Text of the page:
Here's what's at stake tomorrow:
*Includes a WPT Tournament of Champions ticket worth $15,000.
Check back with PokerNews.com for continuing coverage of the WPT Amsterdam €3,300 Main Event, as the tournament aims to get down to a final table of six.
|Table||Seat||Player||Country||Chip Count||Big Blinds|
|30||3||Clyde Tjauw Foe||Netherlands||121,000||20|
|31||1||Senh Ung||United Kingdom||306,000||51|
|31||2||Jason Wheeler||United States||318,000||53|
|31||3||Adriaan de Raad||Netherlands||332,000||55|
|32||1||Mark Lane||United Kingdom||112,000||19|
|32||3||Mark McGovern||United Kingdom||122,000||20|
|32||7||Tomas Fara||Czech Republic||71,000||12|
|33||1||Matt Davenport||United Kingdom||327,000||55|
|33||2||Fraser Macintyre||United Kingdom||130,000||22|
|33||7||Anthony Zinno||United States||514,000||86|
|34||3||Yiannis Liperis||United Kingdom||59,000||10|
|34||5||Joep van den Bijgaart||Netherlands||316,000||53|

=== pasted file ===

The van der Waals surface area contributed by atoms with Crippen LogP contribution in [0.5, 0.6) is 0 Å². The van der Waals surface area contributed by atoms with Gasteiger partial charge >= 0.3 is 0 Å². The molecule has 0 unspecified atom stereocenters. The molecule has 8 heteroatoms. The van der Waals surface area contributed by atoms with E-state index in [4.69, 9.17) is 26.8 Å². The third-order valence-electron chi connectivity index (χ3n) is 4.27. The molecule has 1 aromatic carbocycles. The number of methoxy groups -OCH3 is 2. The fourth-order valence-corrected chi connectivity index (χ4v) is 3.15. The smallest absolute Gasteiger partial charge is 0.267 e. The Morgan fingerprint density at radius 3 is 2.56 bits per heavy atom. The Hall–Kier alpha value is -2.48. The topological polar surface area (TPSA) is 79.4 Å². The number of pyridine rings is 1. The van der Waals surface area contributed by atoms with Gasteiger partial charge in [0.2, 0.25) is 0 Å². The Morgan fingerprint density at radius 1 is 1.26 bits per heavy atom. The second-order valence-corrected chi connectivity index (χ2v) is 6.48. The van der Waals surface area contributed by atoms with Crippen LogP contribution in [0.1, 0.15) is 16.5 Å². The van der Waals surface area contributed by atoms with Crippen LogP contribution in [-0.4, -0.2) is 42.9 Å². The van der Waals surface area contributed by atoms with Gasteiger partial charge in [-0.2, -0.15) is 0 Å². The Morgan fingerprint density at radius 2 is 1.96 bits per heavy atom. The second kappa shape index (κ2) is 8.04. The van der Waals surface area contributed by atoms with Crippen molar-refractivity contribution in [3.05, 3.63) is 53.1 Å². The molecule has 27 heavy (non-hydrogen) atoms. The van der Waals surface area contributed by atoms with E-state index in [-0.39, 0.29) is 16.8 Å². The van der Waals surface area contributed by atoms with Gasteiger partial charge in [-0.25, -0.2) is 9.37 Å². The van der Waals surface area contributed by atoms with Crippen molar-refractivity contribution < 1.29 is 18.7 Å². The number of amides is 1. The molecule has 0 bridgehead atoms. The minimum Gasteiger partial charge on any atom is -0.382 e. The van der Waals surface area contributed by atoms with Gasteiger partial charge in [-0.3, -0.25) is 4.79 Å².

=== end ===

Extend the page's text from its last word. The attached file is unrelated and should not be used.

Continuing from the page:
Matthew Davenport raised to 12,000 from middle position and Farid Chati (button) and Maikel Muis (small blind) both called.
The flop came and Muis checked. Davenport made a bet of 18,000 and Chati folded. Muis thought for just 5 seconds before announcing all in and shoving his 125,000 forward. Davenport made the call.
Muis was in not too good a shape, but he found exactly the card he was looking for on the turn: ! The on the river was there just for good measures and Muis doubled up with his straight flush.
The tournament organization announced that there were 3 more hands to be played. There's 39 players remaining at this time, and so the organization announced that if 2 players busted in these last 3 hands, play would continue till the bubble had burst.
Harpreet Gill shoved under the gun for 68,000 and action folded to Manuel Bevand in the small blind. The French routinier made the call, the big blind folded.